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Telstra: FTTN NBN could be more beneficial to us

Telstra: FTTN NBN could be more beneficial to us

FTTN could result in a faster rollout and Telstra would receive cash from NBN Co quicker, according to the telco's CEO.

If the National Broadband Network (NBN) adopts a fibre-to-the-node (FTTN) model it could be “advantageous to Telstra”, according to the telco’s CEO, David Thodey.

Shadow Communications Minister, Malcolm Turnbull, has repeatedly expounded the benefits of an FTTN broadband network as opposed to an FTTP one as it would cost less and can be rolled out faster.

He echoed this thought at the Communications Day Summit in Sydney on Wednesday.

Labor initially deemed fibre-to-the-premise (FTTP) the more cost-effective option, since FTTN would require paying Telstra vast sums of money to access its last mile copper infrastructure. NBN Co subsequently struck an $11 billion deal with the telco to shut down its copper network and migrate customers onto the NBN.

Thodey now claims the NBN Co’s payment to the telco would likely be relatively unchanged.

“Just because you have a node at the end of the street it’s still a migration from copper to fibre, so we still get those payments,” he said at an investors briefing in Sydney. “Really, the payment received is no different.”

If the Government decided to move forward with a FTTN network rollout instead, it would actually be beneficial to Telstra, according to the telco’s CEO.

“The bigger thing is if it was accelerated [through FTTN], which is what I think [Turnbull] raised yesterday morning, there is a different cashflow, so it actually could be seen as advantageous to Telstra.”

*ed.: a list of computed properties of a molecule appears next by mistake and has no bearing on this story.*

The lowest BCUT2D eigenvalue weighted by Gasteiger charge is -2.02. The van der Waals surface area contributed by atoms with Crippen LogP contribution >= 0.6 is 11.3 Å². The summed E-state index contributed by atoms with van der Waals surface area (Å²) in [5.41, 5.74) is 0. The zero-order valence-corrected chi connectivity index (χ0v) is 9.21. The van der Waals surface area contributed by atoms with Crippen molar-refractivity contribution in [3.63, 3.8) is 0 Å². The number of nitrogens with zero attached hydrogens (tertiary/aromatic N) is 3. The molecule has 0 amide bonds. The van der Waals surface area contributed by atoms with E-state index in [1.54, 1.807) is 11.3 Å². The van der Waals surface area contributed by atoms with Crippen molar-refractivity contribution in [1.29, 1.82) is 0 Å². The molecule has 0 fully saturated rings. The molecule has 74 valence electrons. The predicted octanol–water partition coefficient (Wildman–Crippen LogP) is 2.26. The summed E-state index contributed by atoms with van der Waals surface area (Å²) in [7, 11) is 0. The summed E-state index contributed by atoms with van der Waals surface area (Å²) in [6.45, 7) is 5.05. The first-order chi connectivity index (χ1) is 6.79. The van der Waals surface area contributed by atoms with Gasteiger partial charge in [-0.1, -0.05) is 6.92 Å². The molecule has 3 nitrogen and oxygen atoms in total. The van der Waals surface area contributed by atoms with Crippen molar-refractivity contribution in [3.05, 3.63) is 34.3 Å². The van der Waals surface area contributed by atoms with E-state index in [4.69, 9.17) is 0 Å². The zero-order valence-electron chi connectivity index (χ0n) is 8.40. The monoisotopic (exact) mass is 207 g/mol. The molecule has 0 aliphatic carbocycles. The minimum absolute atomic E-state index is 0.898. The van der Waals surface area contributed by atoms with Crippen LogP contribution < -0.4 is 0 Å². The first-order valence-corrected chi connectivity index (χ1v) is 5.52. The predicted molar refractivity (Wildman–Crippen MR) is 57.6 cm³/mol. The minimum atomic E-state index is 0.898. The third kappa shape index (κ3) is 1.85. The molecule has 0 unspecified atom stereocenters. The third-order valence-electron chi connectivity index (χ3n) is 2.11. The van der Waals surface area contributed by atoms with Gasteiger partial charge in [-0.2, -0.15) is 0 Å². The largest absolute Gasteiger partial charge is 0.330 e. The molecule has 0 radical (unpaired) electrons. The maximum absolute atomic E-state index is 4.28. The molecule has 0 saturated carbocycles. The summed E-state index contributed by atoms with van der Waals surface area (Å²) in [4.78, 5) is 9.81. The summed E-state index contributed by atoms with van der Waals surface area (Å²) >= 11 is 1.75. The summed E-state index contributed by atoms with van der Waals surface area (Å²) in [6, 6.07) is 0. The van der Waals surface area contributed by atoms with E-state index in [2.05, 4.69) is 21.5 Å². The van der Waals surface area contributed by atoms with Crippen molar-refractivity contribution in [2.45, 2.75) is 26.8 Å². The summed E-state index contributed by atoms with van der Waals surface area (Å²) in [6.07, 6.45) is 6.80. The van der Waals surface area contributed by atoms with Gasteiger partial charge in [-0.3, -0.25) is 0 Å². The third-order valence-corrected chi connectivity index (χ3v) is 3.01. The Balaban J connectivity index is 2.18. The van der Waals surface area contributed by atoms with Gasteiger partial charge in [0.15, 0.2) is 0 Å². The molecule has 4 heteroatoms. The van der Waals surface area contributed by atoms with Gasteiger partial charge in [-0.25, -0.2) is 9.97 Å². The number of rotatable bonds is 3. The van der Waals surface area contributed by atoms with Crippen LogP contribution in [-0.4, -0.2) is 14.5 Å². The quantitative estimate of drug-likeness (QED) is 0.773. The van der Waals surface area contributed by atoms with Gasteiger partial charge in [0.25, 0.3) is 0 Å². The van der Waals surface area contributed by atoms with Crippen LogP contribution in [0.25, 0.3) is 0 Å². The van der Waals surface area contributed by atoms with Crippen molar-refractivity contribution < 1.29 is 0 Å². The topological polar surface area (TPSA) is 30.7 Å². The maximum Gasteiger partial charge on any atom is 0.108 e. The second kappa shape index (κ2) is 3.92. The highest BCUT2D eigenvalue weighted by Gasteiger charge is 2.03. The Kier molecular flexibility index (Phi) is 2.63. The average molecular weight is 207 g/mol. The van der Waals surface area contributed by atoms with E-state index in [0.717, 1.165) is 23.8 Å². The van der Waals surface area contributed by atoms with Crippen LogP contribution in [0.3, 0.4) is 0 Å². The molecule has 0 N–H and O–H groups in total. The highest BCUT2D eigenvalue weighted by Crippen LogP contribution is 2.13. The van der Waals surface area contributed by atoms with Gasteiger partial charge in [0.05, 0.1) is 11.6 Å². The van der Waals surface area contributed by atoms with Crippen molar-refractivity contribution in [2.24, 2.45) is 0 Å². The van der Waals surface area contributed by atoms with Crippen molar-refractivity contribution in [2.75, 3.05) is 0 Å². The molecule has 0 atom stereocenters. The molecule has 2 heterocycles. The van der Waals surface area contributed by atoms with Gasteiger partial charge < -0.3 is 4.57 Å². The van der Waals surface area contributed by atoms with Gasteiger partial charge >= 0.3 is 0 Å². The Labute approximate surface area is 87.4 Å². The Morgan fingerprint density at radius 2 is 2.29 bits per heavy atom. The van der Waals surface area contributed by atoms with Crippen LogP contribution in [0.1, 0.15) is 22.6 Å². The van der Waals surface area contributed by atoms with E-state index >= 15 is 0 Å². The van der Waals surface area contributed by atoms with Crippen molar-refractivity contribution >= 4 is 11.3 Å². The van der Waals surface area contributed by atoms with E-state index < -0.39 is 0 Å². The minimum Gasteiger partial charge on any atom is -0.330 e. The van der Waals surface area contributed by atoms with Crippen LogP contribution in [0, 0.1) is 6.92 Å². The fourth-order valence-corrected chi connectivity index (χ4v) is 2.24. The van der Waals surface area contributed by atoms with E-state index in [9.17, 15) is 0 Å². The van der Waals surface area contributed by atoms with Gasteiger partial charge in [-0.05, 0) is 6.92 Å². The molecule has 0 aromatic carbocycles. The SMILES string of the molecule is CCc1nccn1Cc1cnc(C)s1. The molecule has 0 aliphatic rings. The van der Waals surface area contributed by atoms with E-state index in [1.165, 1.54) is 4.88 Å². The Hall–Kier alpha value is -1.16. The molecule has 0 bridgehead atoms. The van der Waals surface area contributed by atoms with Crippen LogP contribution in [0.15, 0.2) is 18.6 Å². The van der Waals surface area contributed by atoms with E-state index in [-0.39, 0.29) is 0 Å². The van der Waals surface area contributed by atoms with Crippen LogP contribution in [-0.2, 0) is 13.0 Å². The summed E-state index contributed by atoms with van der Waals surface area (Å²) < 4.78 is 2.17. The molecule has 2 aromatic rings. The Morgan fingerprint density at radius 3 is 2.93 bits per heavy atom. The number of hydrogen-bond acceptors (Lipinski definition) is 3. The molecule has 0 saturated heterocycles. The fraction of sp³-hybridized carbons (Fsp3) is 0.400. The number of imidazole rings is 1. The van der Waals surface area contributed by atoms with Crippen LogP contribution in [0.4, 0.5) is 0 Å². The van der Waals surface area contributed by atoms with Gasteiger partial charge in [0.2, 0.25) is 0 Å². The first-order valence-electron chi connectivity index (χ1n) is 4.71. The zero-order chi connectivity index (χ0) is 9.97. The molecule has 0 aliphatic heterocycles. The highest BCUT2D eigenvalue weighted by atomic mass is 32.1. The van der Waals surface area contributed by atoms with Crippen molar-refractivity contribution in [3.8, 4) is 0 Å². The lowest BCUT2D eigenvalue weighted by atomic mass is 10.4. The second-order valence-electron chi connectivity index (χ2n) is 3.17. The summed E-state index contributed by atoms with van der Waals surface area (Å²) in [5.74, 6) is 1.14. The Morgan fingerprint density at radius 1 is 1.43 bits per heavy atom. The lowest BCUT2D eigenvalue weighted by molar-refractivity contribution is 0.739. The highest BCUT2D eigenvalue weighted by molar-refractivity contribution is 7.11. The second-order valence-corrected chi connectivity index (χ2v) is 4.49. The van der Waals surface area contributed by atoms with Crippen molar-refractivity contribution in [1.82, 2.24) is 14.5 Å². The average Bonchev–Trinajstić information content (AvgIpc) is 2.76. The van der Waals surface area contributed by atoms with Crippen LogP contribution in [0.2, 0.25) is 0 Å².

Essentially, the faster the NBN is rolled out the faster Telstra would receive the money promised to the company through the $11 billion.

Thodey clarified he does not mean to say the Government made a bad call in deploying FTTP, just that the situation is very different from when NBN Co and Telstra first discussed their $11 billion contract.

“Remember we now have a very different regulatory regime, a different legislation passed from when those discussions were had so the starting point is fundamentally different,” he said. “We have a contract with NBN Co based on FTTP and if it wants to go to FTTN we will look at that in terms of creating shareholder value.

“That is the starting point, not the starting point before that.”

While Thodey acknowledged a FTTN NBN could result in a faster rollout and a quicker cashflow to Telstra, it is all subject to negotiations with NBN Co should they decide to go down that route.

“However, I don’t know what additional cost I would incur or what other trade [offs] there would be,” he said.


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